"Amused to Death" begins with the voice of a television or radio talk show host in the deep left rear. This may not sound like a big deal, but with the 6s, the voice was almost dead-on with the plane in which I was sitting. That was freaky. It was like I had a rear-channel speaker, but I had none! At first, having voices coming from positions immediately adjacent to my sitting position startled me, but as the track continued, it helped me to enter into a realm of Roger Waters' creation. Next came the congas, which had an awesome presence. I could hear the sound alternating from drum to drum with uncanny precision, while hearing the inner resonance of each. The bass was deep, bordering on seismic, room filling, and all-encompassing, without bloat—it was perfect! The track ends with an English gentleman reciting some sort of monologue, again from the left rear, and again on the same plane in which I was sitting, followed by the sound of crickets. The crickets seemed to take up an entire third of the sound room, filling it up on all sides and falling short of the ceiling by about two feet. This gave me the illusion of setting on the screened back porch on the farm in St. Joseph, Missouri, that has been in my family for over 150 years. It is one thing for an audio system to give you the illusion of a musical performance, but entirely another thing for it to transport you across time and space to a place you always long to be. For me, that is audio nirvana!
The other day, when I was getting my daily caffeine fix at Starbucks™, some pretty cool jazz was being played over the speakers. The vocalist sounded very much like Billie Holiday before she ruined her voice with cigarettes and booze. Inquiring at the counter, the coffee technician (that's what they call themselves these days, at least where I live) guided me to the CD display where I found, and bought, the second disc by a singer named Madeleine Peyroux, entitled Careless Love (Rounder 11661-3192-2). Through the Aerial 6s, this recording sounded very realistic, again due to the excellent soundstaging, imaging, and—most importantly—layering of the performers across the soundstage. I assume this is a byproduct of the recording process, but it certainly demonstrated the 6s' ability to reproduce what it was on the disc. The track "Dance Me to the End of Love" showed off the 6s' uncanny ability to get out of the way of the music. Peyroux' raspy voice was located with pinpoint accuracy, just to the left of center stage and behind the plane of the speakers. Behind her was the drummer and the string bassist. All sounded very realistic, and very impressive, with each occupying their own space. Midway through the track is a piano solo, in which all of the notes had the proper attack and decay. There was no rolling off at the top, and micro and macrodynamics were all there, giving me the illusion that I had a grand piano in my small sound room and allowing me to forget that I was listening to a recreation of the original sonic event.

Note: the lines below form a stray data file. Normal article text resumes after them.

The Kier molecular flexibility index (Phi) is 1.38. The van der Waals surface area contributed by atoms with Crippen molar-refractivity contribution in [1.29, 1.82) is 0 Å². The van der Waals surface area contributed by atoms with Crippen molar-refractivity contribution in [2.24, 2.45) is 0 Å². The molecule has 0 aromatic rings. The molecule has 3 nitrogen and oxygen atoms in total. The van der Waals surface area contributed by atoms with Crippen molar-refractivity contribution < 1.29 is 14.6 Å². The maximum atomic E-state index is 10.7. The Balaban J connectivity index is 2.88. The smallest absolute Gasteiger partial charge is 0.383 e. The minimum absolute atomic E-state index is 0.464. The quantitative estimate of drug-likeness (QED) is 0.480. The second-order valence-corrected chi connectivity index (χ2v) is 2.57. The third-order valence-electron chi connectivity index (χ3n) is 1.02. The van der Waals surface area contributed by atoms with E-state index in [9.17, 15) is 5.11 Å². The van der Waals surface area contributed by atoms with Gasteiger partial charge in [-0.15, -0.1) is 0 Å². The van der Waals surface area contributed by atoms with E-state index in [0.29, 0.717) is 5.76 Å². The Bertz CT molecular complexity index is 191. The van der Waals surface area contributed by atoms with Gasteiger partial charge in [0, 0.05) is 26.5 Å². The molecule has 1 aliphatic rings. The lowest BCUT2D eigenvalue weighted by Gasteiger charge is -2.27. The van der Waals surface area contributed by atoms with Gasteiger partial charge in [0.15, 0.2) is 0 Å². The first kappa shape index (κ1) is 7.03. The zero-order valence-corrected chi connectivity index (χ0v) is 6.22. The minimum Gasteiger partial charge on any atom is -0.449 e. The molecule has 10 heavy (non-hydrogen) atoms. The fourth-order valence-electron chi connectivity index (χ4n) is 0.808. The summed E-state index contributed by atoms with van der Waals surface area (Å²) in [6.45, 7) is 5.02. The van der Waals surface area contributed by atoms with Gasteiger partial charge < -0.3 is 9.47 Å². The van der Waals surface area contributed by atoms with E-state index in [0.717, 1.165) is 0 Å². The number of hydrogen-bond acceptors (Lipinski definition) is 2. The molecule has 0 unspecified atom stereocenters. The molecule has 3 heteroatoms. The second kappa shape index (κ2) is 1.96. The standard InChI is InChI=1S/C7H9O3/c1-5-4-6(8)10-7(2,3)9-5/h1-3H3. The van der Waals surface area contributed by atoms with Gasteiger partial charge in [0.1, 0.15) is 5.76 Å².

No matter what music I played, the Aerial 6s gave the illusion that my sound room was much bigger than it actually is. The sound extended well beyond the speakers, almost like the performers were outside of the room. Although, depending upon the CD, the music sometimes sounded a bit forward, I felt that this was more the result of choices made by the recording engineer rather than ones made by the designers of the speakers. It might also have been attributable to the rest of my equipment. It is the 6s' ability to disappear, and their lack of any boxy coloration, that makes them unique in their class. You know they're there, but where?
Complaints? None, really. Alright, I do have one gripe. With all that Aerial has to offer, you'd think that the owner's manual provided with the Aerial Model 6s (and the 7Bs, for that matter) would be a little more informative. It offers just the basic facts and the specs. Vandersteen manuals explain in detail how to place the speakers in your room. Aerial could do the same. When I quizzed Michael Kelly about this, he explained, "We do regret this, and we are in the process of correcting the problem." With the cost of high-end speakers these days, maybe it is better to allow the dealer to help you set them up, but it would be nice to hear the manufacturer's recommendations about placing their speakers in your room.
If you haven't already noticed, I liked these loudspeakers. Let me rephrase that—I loved them. I have owned speakers from JM Labs, Vandersteen, Kef, Meadowlark, Tannoy, and of course Aerial at one time or another, and while I have enjoyed and been impressed with all of them, none have struck me like the Aerial Model 6s. I have fallen hard. Why shouldn't I? The 6s have great bass, excellent top-to-bottom balance, and phenomenal mid to upper-end detail, yet they never sound harsh, and they disappear within the soundstage like a cat on the hunt. These are keepers! Jeff Parks
Model 6 loudspeakers